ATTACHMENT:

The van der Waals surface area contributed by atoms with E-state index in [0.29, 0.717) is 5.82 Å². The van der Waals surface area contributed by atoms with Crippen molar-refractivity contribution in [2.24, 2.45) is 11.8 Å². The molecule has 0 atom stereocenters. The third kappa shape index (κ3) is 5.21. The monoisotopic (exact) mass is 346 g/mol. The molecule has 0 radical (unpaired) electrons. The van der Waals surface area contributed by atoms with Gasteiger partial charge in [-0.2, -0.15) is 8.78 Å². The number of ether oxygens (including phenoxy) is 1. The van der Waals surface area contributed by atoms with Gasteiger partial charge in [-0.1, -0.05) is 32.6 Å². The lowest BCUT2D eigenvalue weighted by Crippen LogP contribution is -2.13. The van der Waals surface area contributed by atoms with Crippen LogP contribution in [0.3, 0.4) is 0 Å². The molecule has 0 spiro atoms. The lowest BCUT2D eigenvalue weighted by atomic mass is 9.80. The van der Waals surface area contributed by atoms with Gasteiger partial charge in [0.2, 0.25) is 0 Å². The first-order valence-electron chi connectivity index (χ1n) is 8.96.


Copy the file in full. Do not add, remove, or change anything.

The van der Waals surface area contributed by atoms with E-state index in [0.29, 0.717) is 5.82 Å². The van der Waals surface area contributed by atoms with Crippen molar-refractivity contribution in [2.24, 2.45) is 11.8 Å². The molecule has 0 atom stereocenters. The third kappa shape index (κ3) is 5.21. The monoisotopic (exact) mass is 346 g/mol. The molecule has 0 radical (unpaired) electrons. The van der Waals surface area contributed by atoms with Gasteiger partial charge in [-0.2, -0.15) is 8.78 Å². The number of ether oxygens (including phenoxy) is 1. The van der Waals surface area contributed by atoms with Gasteiger partial charge in [-0.1, -0.05) is 32.6 Å². The lowest BCUT2D eigenvalue weighted by Crippen LogP contribution is -2.13. The van der Waals surface area contributed by atoms with Crippen LogP contribution in [0.3, 0.4) is 0 Å². The molecule has 0 spiro atoms. The lowest BCUT2D eigenvalue weighted by atomic mass is 9.80. The van der Waals surface area contributed by atoms with Gasteiger partial charge in [0.2, 0.25) is 0 Å². The first-order valence-electron chi connectivity index (χ1n) is 8.96.